Plane ticket? Check.
You’re all ready for your travels, but there’s something you’re forgetting.
If you want to be confident, prepared and have an awesome trip, you have to bring along your English skills.
If you are going to an English-speaking country (and even to a non-English speaking country), you will want your English skills to be ready.
Not to worry, if you practice the right way it won’t feel like study at all.
There are a lot of fun ways to practice English that will help you on your trip. This will also be an interesting way to get excited for your travels.
But first, let’s look at why you should learn English for traveling.
Why Should Travelers Learn English?
English is used all around the world. Since English is used in so many different countries, you’ll probably use English to communicate in many travel situations. While the staff at your hotel might not speak your native language, they will probably speak some English. Many signs in airports and at popular tourist sites will be in the local language and English, so it’s helpful if you don’t speak the local language.
Knowing English can help in an emergency. English could save your life if you happen to be in an emergency situation. A friend of mine who is Sri Lankan was traveling in Nepal when the April 2015 Nepal earthquake hit. He had trouble finding his wife after the earthquake, so he used English to communicate with others to look for her. After several days, he finally found her, and wrote a very thankful letter to all of the people who had helped him.
In moments like that, knowing how to speak English can be very important in communicating the right details in an international travel situation. Hopefully, nothing like this ever happens to you, but it is best to be prepared.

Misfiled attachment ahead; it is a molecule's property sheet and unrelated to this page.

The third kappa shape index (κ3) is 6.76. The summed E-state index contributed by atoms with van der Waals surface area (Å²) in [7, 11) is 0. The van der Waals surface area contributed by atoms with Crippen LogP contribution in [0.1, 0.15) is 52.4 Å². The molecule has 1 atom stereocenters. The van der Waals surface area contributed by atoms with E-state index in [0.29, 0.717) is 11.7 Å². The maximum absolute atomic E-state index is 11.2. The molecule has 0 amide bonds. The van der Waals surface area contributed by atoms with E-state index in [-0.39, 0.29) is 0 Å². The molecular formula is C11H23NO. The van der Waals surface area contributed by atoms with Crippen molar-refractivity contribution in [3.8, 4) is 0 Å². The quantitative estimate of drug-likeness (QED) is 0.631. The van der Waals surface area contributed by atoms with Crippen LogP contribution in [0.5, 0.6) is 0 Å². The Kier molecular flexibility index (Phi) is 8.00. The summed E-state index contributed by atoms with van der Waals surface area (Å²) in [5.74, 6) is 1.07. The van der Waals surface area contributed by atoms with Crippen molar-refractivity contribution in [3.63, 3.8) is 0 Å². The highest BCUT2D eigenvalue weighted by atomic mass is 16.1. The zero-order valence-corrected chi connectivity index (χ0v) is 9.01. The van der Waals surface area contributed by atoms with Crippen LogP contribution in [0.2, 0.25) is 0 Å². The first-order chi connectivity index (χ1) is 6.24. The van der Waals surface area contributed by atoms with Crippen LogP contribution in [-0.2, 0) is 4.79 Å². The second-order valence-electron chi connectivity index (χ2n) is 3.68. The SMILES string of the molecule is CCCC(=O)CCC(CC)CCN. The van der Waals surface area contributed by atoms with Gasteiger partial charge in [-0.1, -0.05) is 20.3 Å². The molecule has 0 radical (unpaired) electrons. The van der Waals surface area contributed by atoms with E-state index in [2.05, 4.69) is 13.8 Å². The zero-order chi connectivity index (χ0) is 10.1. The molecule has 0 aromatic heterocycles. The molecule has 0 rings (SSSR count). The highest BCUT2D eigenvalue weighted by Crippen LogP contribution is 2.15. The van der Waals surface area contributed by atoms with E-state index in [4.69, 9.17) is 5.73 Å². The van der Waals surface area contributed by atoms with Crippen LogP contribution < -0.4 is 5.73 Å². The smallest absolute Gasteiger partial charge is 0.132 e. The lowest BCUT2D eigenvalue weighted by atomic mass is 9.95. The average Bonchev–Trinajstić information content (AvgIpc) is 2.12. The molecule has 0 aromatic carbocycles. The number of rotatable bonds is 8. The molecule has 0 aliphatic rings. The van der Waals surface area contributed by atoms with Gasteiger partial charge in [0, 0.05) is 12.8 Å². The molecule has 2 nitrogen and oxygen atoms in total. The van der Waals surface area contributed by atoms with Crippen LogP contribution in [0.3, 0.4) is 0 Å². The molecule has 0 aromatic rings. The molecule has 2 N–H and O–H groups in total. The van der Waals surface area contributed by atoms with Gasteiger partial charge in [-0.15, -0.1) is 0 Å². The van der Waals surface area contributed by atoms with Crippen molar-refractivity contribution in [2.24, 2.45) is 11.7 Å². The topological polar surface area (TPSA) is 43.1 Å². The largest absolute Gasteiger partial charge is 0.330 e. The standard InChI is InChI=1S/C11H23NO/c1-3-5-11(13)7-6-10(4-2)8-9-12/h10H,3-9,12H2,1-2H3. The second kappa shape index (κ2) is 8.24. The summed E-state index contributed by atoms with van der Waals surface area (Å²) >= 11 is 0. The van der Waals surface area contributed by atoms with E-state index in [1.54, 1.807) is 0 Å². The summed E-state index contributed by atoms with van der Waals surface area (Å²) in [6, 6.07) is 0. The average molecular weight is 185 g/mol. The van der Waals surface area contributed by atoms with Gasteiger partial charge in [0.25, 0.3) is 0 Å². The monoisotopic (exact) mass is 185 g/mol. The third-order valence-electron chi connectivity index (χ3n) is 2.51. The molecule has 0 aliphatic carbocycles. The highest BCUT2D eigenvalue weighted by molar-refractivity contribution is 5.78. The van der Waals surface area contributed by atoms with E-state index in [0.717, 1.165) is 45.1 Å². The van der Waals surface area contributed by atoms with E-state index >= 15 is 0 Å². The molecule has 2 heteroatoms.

Learning English will also make you more confident. When checking into your hotel or attending an international conference, knowing English will make you less shy and not worried.
It will be easier to make friends, share your ideas or have a stress-free vacation.
Overcoming the fear of talking to strangers in English is a significant step towards English fluency. In addition to this, when it comes to traveling, communicating with strangers is a necessity. Whether you’ve lost something, are looking for the train station or after a restaurant recommendation, starting conversations with strangers in English is a vital skill.
Check out the highly informative video below about how best to start a conversation in English with a stranger. If you’re after even more insider English tips, don’t forget to subscribe to the FluentU English channel now.
Learning English for traveling will only improve the way you understand the world, and help open new opportunities for you.
How Travelers Can Practice English Before the Trip
Here are some useful tips and fun ways to practice the English you’ll need in your travels.
Tips for Learning New English Words
You might try to learn as many new words as quickly as possible, but take your time. Start with 5-10 new words a day, and learn them well.